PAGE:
11. A method for managing services: capturing declarative specifications of the services as service models; combining the service models into a plurality of service offerings to provide a catalog of orderable services; receiving an order for at least one orderable service selectable from the catalog of orderable services; instantiating the at least one orderable service, thereby generating an instantiated ordered service; fulfilling the order in accordance with the instantiated ordered service, thereby generating an information technology (IT) artifact.

12. The method according to claim 11 further comprising: the instantiating occurring in two phases, a first phase to resolve model dependencies and a second phase to generate an artifact corresponding to the specifications.

13. The method according to claim 12 further comprising: refining the service models, the refining including a multi-step transition from the service models to a refined service model instance.

14. The method according to claim 13 further comprising: the refining including incorporating best practices to update the service models.

15. The method according to claim 12 further comprising: changing one of the artifact and the instantiated ordered service to automatically change the other.

16. A computer program product for managing services lifecycle comprising: logic instructions stored on a computer readable storage media, the logic instructions being executable by a computer processor to cause the computer processor to: capture declarative specifications of the services as service models; combine the service models into a plurality of service offerings to provide a catalog of orderable services; receive an order for at least one orderable service selectable from the catalog of orderable services; instantiate the at least one orderable service, thereby generating an instantiated ordered service; and fulfill the order in accordance with the instantiated ordered service.

17. The computer program product of claim 16 further comprising: logic instructions executable by the computer processor to cause the computer processor to: perform the instantiation in two phases, a first phase to resolve model dependencies and a second phase to generate an artifact corresponding to the specifications.

18. The computer program product of claim 17 further comprising: logic instructions executable by the computer processor to: refine the artifact to refine the service models, the refining of the artifact including a multi-step transition from the service models to a refined service model instance.

19. The computer program product of claim 18 further comprising: logic instructions executable by the computer processor to: incorporate best practices in the refining of the artifact to update the service models.

20. The computer program product of claim 17 further comprising: logic instructions executable by the computer processor to: change one of the artifact and the instantiated ordered service to automatically change the other.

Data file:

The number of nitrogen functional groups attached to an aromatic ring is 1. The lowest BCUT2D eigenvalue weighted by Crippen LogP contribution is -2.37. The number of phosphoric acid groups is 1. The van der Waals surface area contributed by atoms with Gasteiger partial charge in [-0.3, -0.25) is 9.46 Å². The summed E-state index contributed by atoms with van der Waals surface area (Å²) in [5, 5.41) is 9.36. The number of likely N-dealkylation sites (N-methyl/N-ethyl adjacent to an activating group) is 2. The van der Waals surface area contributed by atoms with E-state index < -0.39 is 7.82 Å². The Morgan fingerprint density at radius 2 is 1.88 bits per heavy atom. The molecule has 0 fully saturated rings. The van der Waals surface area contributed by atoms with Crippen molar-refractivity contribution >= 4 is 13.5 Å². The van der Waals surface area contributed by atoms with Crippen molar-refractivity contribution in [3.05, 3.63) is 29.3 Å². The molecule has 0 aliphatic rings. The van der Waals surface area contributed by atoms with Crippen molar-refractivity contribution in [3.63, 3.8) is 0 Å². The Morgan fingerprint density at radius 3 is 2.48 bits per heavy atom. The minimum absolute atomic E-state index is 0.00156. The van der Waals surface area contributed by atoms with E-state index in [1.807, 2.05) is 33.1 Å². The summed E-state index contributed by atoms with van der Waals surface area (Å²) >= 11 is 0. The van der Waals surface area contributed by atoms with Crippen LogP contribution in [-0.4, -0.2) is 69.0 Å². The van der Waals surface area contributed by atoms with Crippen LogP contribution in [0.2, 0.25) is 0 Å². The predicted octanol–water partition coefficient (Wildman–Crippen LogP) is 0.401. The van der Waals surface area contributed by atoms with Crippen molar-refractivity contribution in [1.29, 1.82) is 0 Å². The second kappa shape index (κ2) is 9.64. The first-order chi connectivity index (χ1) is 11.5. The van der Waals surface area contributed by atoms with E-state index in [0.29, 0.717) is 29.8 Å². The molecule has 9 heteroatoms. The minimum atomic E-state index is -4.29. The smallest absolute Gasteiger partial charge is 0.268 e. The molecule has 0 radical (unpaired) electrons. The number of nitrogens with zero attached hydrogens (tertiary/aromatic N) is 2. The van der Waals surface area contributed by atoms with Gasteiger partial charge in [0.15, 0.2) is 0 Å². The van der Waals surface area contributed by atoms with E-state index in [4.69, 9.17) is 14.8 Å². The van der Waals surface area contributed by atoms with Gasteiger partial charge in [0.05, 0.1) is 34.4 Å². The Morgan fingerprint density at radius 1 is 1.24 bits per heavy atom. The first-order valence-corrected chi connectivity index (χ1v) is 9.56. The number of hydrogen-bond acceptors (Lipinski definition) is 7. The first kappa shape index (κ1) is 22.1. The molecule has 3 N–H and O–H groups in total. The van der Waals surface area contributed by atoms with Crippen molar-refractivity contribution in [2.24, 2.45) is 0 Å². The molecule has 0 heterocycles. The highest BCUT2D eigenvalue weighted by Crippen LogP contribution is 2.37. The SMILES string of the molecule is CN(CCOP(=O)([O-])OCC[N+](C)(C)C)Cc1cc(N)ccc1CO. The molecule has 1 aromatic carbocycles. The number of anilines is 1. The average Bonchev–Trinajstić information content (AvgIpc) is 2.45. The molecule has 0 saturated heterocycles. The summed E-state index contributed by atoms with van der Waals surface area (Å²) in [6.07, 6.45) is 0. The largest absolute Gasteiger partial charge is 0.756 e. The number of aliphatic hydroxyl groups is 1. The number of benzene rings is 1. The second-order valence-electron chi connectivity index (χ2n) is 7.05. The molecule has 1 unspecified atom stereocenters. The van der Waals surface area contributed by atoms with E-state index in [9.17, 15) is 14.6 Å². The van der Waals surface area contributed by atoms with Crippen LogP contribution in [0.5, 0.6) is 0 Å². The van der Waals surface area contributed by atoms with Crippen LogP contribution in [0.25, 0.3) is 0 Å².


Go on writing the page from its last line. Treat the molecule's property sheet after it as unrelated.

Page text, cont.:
Description:

CROSS-REFERENCE TO RELATED APPLICATION

This Utility Patent Application is based on and claims the benefit of U.S. Provisional Application No. 61/087,563, filed on Aug. 8, 2008, the contents of which are hereby incorporated by reference in their entirety.

BACKGROUND OF THE INVENTION

Over the last few years, information technology (IT) organizations have increasingly adopted standards and best practices to ensure efficient IT service delivery. In this context, the IT Infrastructure Library (ITIL) has been rapidly adopted as the de facto standard. ITIL defines a set of standard processes for the management of IT service delivery organized in processes for Service Delivery (Service Level Management, Capacity Management, Availability Management, IT Continuity Management and Financial Management) and Service Support (Release Management, Configuration Management, Incident Management, Problem Management and Change Management). The Service Support processes, such as Configuration Management, Incident Management, and Configuration Management are some of the more common processes IT organizations have implemented to bring their service to an acceptable level for their businesses.

The implementation of ITIL processes has yielded significant results to IT organizations by defining interfaces between service providers and consumers, by clarifying the IT organizational structures, roles, and responsibilities, and by designing internal processes for the management of IT operations. IT Service Management (ITSM) is a process-based practice intended to align the delivery of IT services with the needs of the enterprise, while emphasizing benefits to customers. ITSM focuses on delivering and supporting IT services that are appropriate to the business requirements of the organization, and it achieves this by leveraging ITIL-based best practices that promote business effectiveness and efficiency. Thus, the focus of ITSM is on defining and implementing business processes and interactions there between to achieve desired results. IT services are typically built around the processes. For example, in a manufacturing application, the ITSM may provide services built around a build-to-order manufacturing process scenario. The ITSM architecture generally provides services that are capable of being directly instantiated. With a focus on processes, separation of concerns between the artifacts managed by the services may be a challenge in an ITSM environment.